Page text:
Re: F1 pankl conrod

Post

F1_eng wrote:And do you now see that this grove is a way of tuning the stiffness ratios between bolt and cap which changes the bolt alternating force?

This is exactly what I said right from the start but I am still not sure people have understood the concept of the bolt alternating force and how it is influenced.
Considering the pre-loads are the same, the notch doesn't change the force in the bolt as compared to no notch (all tension is provided by the bolt). You said it again!

The difference with the notch is that now you can use a stiffer material for the connecting rod and get stiffness where you need it, and compliance where you need it. Additionally you may use a less stiff bolt, or less preload, or leave everything the same and get a larger margin of safety. Which I think you already know, but I am just rephrasing.

On the other hand I still think there might be something else to it as I said from way back when.

On the the alternating loads it is not the only reason to use a pre-loads. You can still use bolt preloads and soft flanges with steady forces. In fact most applications, fasteners, bearings and springs are preloaded.
🖐️✌️☝️👀👌

====Zen level====
|||||||<@>||^||<@>|||||||

F1_eng
F1_eng
4
Joined: Wed Aug 05, 2009 10:38 am

Re: F1 pankl conrod

Post

"Considering the pre-loads are the same, the notch doesn't change the force in the bolt as compared to no notch (all tension is provided by the bolt). You said it again!"

Nobody is saying it changes any pre-load force. I am saying it changes the ratio of how much of the alternating force is taken up by the cap and bolt. This reduces the magnitude of the alternating force. As you increases the bolt mean stress, the allowable alternating range of stress decreases. Since you normaly tighten close to yield, you already know that the allowable alternating stress is going to be fairly small. Any reduction in the alternating force can have a large effect on the factor of safety, especially when working close to the yield point.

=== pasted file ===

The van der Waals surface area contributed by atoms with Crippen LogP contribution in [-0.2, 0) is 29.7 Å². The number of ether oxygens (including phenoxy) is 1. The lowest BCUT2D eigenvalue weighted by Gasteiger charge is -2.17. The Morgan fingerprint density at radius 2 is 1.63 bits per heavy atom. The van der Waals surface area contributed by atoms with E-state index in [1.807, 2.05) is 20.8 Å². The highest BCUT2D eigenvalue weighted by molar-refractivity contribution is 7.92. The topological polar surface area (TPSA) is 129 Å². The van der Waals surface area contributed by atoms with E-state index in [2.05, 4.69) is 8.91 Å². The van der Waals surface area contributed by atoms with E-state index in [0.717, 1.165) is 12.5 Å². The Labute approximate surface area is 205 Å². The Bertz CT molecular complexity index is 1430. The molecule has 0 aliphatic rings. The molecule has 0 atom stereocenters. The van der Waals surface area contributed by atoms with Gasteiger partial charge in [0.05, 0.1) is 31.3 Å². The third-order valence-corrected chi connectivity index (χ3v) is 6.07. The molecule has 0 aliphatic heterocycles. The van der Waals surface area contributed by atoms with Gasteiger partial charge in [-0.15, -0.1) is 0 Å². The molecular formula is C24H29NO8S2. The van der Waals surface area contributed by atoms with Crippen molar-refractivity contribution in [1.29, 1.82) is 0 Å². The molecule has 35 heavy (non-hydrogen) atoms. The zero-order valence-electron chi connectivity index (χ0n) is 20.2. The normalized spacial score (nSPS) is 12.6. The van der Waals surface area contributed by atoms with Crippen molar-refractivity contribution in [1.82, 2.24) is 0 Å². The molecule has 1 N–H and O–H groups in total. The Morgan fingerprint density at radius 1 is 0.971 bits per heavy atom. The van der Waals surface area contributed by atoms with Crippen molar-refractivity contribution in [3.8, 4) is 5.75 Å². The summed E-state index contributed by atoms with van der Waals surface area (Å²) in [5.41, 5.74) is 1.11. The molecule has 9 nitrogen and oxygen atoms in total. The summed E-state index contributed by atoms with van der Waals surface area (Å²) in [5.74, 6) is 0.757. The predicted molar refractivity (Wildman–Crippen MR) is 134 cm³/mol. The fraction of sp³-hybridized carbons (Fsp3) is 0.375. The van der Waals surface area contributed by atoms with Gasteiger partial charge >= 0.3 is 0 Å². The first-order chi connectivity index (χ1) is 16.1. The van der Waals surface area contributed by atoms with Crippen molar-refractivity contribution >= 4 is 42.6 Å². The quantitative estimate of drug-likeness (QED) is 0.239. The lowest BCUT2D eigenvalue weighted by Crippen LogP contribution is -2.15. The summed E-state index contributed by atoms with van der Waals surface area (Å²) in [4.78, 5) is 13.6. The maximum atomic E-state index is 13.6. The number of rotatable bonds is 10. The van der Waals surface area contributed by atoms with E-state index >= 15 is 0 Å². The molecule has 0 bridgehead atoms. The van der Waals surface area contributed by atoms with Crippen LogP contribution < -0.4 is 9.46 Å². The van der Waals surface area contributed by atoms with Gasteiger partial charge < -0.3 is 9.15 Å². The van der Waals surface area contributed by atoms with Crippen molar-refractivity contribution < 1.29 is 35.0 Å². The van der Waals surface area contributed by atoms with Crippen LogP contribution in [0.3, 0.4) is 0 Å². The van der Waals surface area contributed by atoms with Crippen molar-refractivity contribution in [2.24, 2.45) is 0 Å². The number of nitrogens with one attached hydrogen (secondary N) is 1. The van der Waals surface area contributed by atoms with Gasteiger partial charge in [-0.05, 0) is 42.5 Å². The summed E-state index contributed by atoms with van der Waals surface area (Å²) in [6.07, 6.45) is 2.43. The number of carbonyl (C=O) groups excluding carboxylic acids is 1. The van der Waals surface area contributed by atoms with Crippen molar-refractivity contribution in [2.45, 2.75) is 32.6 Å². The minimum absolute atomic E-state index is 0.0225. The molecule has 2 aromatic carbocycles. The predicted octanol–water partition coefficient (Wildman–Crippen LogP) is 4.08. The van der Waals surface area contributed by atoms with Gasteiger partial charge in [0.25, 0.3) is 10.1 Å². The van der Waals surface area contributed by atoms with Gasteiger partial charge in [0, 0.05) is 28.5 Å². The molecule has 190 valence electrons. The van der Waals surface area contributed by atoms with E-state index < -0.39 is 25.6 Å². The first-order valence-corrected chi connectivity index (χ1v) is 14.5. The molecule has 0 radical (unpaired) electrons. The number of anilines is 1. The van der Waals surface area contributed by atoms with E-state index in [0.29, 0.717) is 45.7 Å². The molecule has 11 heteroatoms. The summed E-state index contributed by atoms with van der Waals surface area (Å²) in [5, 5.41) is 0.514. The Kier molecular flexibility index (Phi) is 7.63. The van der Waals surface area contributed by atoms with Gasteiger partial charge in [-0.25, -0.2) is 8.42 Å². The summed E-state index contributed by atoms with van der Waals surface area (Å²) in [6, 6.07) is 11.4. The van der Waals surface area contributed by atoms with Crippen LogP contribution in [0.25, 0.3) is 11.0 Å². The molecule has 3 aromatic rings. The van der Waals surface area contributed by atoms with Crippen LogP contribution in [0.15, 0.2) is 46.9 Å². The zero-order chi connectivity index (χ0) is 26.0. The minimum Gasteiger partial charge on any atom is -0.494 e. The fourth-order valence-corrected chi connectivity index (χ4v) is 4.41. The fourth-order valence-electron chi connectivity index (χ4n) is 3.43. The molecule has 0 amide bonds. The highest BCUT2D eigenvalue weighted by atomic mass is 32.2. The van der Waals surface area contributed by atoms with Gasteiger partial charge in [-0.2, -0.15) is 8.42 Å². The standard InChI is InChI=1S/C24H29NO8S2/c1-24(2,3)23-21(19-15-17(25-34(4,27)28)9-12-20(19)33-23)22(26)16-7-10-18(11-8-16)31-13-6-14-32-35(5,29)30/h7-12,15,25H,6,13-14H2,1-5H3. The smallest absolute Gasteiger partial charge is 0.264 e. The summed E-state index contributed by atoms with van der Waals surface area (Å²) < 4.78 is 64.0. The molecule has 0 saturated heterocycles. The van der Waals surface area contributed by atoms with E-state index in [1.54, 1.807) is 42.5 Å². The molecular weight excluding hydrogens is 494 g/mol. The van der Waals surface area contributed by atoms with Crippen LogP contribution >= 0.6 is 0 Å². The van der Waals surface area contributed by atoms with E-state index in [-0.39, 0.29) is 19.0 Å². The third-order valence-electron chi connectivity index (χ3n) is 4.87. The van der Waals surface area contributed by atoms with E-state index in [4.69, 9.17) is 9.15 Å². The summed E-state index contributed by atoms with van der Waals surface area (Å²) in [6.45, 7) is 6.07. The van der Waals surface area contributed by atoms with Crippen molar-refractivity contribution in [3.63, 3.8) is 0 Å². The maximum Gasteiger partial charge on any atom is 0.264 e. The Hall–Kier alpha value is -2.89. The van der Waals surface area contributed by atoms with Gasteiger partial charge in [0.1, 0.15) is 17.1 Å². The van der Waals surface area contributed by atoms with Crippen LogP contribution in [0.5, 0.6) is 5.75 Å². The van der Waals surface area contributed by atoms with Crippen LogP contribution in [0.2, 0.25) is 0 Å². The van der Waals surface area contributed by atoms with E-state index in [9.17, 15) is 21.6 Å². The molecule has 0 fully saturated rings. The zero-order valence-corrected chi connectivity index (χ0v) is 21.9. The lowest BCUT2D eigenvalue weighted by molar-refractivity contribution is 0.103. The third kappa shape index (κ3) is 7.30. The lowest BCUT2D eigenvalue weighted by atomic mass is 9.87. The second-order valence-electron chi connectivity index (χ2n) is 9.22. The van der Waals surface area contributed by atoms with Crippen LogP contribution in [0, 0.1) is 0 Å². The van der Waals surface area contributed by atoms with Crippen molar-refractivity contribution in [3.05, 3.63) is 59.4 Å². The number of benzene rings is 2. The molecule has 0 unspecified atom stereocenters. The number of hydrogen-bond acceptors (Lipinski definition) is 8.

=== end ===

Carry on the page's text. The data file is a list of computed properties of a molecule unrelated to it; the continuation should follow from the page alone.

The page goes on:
User avatar
PlatinumZealot
509
Joined: Thu Jun 12, 2008 2:45 am

Re: F1 pankl conrod

Post

That Is why I said assuming the same pre-load. So when you replied I thought you meant a dynamic change while the engine comes up to speed. But yes, the ratio of alternating force will change if you use a different pre-load.
🖐️✌️☝️👀👌

====Zen level====
|||||||<@>||^||<@>|||||||

rrrocket
rrrocket
0
Joined: Mon Feb 28, 2011 6:05 pm

Re: F1 pankl conrod

Post

Brian G: do you have the mass of this conrod available?

My guess is about 195 grams...

Sayshina
Sayshina
1
Joined: Fri Mar 04, 2011 8:58 pm

Re: F1 pankl conrod

Post

Brian.G wrote: The V layout was the ideal shape for air ducting under car, and up around engine. The 4 pot will take a lot of work to get the same effect.
In what way does a V layout offer superior underbody aero performance to an inline 4? Assuming of course you don't lay the 4 over past where the near side v bank resides.

Also, rumor has it the 4's will be strictly vertical, by rule.

TauToadmiester
TauToadmiester
0
Joined: Fri Mar 13, 2009 7:11 am

Re: F1 pankl conrod

Post

What is/was the bearing surface?

I assume a plain bearing but Honda used, when only a engine supplier (maybe when a car team as well), a bearing ingredient that was so delicate that a bare finger would destroy it, they had to apply it using special gloves and NEVER touch the surface, they later used it for some road cars as well (hard to believe).

This special surface ingredient held/suspended the oil (much better than normal plain bearing surface) to make a superior bearing surface, just wonder what is used today with highest technology?

Anyone know?

riff_raff
riff_raff
132
Joined: Fri Dec 24, 2004 9:18 am

Re: F1 pankl conrod

Post

TauToadmiester,

With journal bearings, I don't really think having a surface coating that "held/suspended the oil" would be of benefit. Creating sufficient hydrodynamic oil film pressures in the bearing is not usually a problem. But keeping the bearing cool usually is, so the mass flow of oil through the bearing is critical.

Having accurate bearing/journal surfaces with minimal roughness helps maintain full oil films at high loads. Having crankshaft, conrod, and crankcase structures that don't deflect under mechanical loads or temperature variation is critical.

Journal bearings use several thin surface layers of various materials, and each material serves a specific function such as embedability, adhesion, or heat transfer. The shell backing material is usually a metal that has sufficient surface compressive fatigue strength for the bearing's oil film pressures. A shell material with good thermal conductivity is also desirable. And shell materials that have a CTE match with the journal and crankcase or conrod also helps.

riff_raff
"Q: How do you make a small fortune in racing?
A: Start with a large one!"